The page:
Though Wisconsin does have laws that bar the state from discriminating based on criminal record, the Legislature could make an exception for the UW System, but it would have to decide whether UW merits an exception to not hire someone based on this, Moss said.

Cohen was arrested last March in Milwaukee County for attempting to engage in explicit contact with a 14-year-old boy. He returned to work at his Van Hise office Aug. 22 and continued his employment at UW under the provisions of a work release granted by Milwaukee County until Spear decided to remove Cohen from campus and place him on paid administrative leave Sept. 15.

Cohen's previous actions, which were documented in public records, indicate scuffles with the law in the past.

According to a signed affidavit obtained by the Badger Herald, Cohen's ex-wife alleged Sept. 3, 1998, that Cohen had improper contact with their son, who was then a young teenager.

"[Cohen's wife] has informed your affiant of numerous occasions where [Cohen] has conducted himself inappropriately in communications with the minor child (Cohen's son), with [Cohen] exposing the minor child to explicit sexual information and devices."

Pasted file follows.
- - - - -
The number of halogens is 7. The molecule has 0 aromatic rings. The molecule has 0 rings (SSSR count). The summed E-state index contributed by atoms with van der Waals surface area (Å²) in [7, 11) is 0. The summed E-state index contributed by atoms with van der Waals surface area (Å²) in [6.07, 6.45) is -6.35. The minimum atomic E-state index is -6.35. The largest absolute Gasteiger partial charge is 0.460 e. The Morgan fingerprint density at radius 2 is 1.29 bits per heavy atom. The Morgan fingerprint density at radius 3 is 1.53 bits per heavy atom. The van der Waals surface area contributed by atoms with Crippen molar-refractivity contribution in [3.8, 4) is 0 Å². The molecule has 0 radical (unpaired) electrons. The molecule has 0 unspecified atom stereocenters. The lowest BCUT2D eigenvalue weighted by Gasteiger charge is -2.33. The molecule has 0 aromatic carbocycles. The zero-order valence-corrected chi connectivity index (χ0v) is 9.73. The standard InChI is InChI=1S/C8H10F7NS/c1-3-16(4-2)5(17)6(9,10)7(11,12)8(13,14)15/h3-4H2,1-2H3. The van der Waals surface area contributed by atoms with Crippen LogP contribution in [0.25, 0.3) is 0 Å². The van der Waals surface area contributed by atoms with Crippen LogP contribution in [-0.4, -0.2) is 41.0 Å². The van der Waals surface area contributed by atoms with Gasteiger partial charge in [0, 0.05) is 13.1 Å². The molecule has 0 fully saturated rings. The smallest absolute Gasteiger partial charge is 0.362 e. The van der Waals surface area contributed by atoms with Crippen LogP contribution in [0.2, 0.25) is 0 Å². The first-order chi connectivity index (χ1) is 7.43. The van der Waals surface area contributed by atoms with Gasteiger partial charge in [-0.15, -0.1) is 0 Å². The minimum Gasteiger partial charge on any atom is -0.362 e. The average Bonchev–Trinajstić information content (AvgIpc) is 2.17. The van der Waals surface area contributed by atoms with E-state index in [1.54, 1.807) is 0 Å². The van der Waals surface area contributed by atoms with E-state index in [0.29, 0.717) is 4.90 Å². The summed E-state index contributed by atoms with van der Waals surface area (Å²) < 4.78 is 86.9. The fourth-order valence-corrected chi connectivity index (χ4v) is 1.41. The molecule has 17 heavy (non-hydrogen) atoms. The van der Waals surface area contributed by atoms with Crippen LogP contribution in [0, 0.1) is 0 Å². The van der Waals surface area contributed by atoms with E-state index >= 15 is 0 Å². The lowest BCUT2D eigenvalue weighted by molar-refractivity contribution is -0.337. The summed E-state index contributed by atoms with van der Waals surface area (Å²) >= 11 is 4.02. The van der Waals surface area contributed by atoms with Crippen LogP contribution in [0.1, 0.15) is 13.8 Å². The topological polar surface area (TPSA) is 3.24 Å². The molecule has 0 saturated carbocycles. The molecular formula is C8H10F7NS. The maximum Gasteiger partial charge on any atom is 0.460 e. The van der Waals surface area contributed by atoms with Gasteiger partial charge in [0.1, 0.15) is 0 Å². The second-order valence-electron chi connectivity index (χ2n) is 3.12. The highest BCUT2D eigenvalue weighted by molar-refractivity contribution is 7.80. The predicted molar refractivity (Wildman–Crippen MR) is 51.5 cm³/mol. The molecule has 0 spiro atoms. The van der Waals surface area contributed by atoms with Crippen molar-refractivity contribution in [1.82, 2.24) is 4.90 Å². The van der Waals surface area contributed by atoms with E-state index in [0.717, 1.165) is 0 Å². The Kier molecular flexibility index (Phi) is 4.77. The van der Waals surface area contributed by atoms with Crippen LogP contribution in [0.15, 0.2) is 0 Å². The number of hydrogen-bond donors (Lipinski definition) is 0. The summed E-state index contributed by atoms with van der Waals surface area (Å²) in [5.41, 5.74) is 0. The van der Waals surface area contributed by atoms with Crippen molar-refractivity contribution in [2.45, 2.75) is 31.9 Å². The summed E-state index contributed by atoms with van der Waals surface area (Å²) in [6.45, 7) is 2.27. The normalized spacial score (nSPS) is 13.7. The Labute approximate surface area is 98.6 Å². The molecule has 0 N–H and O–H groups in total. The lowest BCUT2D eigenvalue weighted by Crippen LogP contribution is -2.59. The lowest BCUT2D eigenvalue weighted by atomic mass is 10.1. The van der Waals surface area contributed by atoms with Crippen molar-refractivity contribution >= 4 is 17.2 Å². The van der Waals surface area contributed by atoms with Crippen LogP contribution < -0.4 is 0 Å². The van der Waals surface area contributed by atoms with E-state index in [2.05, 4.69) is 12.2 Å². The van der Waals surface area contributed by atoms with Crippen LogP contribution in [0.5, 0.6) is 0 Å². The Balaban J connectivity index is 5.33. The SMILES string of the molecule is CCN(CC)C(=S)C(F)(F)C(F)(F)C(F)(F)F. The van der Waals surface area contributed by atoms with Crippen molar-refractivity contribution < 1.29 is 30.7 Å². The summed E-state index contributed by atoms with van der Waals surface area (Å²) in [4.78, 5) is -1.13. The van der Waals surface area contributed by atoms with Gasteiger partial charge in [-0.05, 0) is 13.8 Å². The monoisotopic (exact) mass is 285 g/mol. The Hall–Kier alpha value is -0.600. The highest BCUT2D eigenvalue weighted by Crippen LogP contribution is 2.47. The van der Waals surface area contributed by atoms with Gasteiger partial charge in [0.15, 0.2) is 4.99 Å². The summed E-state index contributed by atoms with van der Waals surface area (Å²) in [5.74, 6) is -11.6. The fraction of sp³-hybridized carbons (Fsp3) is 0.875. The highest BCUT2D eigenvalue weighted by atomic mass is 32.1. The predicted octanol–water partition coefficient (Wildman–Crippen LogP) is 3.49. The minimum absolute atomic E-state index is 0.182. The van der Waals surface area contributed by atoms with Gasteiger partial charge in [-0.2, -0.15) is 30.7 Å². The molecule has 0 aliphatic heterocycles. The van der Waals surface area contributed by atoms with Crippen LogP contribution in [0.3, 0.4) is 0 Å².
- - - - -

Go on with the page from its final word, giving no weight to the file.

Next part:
The Badger Herald has also obtained a March 3, 1999 letter from Cohen's minor son to a judge stating he fears encounters with his father.

The letter describes the son's apprehension of Cohen picking him up in order to go to Cohen's house as per the custody ruling set forth by the courts.

"[My father] also says that he is going to come here today … and that I'd better be outside the house waiting for him or else 'things are going to be a lot worse,'" the son wrote.

At the time, Cohen's ex-wife was leaving the country and their son was set to stay with Cohen for the duration of the trip.

"I am scared today … that my father is going to come and something bad is going to happen," Cohen's son wrote.